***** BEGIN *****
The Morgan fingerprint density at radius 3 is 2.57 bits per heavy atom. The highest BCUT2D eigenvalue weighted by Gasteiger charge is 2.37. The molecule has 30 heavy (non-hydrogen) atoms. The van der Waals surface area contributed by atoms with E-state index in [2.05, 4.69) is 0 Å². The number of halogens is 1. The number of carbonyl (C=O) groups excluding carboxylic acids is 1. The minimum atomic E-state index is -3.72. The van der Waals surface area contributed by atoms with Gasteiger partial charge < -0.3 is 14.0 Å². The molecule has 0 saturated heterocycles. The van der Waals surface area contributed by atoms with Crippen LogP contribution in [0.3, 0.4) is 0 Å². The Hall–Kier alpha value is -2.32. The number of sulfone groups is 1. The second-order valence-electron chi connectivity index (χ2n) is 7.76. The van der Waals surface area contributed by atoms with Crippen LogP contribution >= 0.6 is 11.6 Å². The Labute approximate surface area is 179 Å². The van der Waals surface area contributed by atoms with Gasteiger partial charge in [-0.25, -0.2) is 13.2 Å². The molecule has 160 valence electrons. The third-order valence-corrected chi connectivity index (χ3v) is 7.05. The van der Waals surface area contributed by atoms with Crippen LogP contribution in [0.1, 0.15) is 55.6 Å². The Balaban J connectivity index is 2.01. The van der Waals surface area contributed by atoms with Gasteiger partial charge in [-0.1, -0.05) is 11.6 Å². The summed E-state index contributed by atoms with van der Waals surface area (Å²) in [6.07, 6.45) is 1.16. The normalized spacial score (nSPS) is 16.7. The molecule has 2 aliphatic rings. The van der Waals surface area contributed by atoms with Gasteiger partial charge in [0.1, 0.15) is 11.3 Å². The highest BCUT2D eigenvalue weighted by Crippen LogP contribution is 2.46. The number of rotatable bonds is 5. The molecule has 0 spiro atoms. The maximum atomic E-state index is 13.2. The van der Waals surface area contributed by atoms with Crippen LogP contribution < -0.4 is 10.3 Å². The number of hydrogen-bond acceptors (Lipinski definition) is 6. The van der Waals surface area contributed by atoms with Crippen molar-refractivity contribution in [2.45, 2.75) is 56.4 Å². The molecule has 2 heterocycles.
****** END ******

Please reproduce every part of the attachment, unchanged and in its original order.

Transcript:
The Morgan fingerprint density at radius 3 is 2.57 bits per heavy atom. The highest BCUT2D eigenvalue weighted by Gasteiger charge is 2.37. The molecule has 30 heavy (non-hydrogen) atoms. The van der Waals surface area contributed by atoms with E-state index in [2.05, 4.69) is 0 Å². The number of halogens is 1. The number of carbonyl (C=O) groups excluding carboxylic acids is 1. The minimum atomic E-state index is -3.72. The van der Waals surface area contributed by atoms with Gasteiger partial charge < -0.3 is 14.0 Å². The molecule has 0 saturated heterocycles. The van der Waals surface area contributed by atoms with Crippen LogP contribution in [0.3, 0.4) is 0 Å². The Hall–Kier alpha value is -2.32. The number of sulfone groups is 1. The second-order valence-electron chi connectivity index (χ2n) is 7.76. The van der Waals surface area contributed by atoms with Crippen LogP contribution >= 0.6 is 11.6 Å². The Labute approximate surface area is 179 Å². The van der Waals surface area contributed by atoms with Gasteiger partial charge in [-0.25, -0.2) is 13.2 Å². The molecule has 160 valence electrons. The third-order valence-corrected chi connectivity index (χ3v) is 7.05. The van der Waals surface area contributed by atoms with Crippen LogP contribution in [0.1, 0.15) is 55.6 Å². The Balaban J connectivity index is 2.01. The van der Waals surface area contributed by atoms with Gasteiger partial charge in [-0.1, -0.05) is 11.6 Å². The summed E-state index contributed by atoms with van der Waals surface area (Å²) in [6.07, 6.45) is 1.16. The normalized spacial score (nSPS) is 16.7. The molecule has 2 aliphatic rings. The van der Waals surface area contributed by atoms with Gasteiger partial charge in [0.1, 0.15) is 11.3 Å². The highest BCUT2D eigenvalue weighted by Crippen LogP contribution is 2.46. The number of rotatable bonds is 5. The molecule has 0 spiro atoms. The maximum atomic E-state index is 13.2. The van der Waals surface area contributed by atoms with Crippen LogP contribution < -0.4 is 10.3 Å². The number of hydrogen-bond acceptors (Lipinski definition) is 6. The van der Waals surface area contributed by atoms with Crippen molar-refractivity contribution in [2.45, 2.75) is 56.4 Å². The molecule has 2 heterocycles.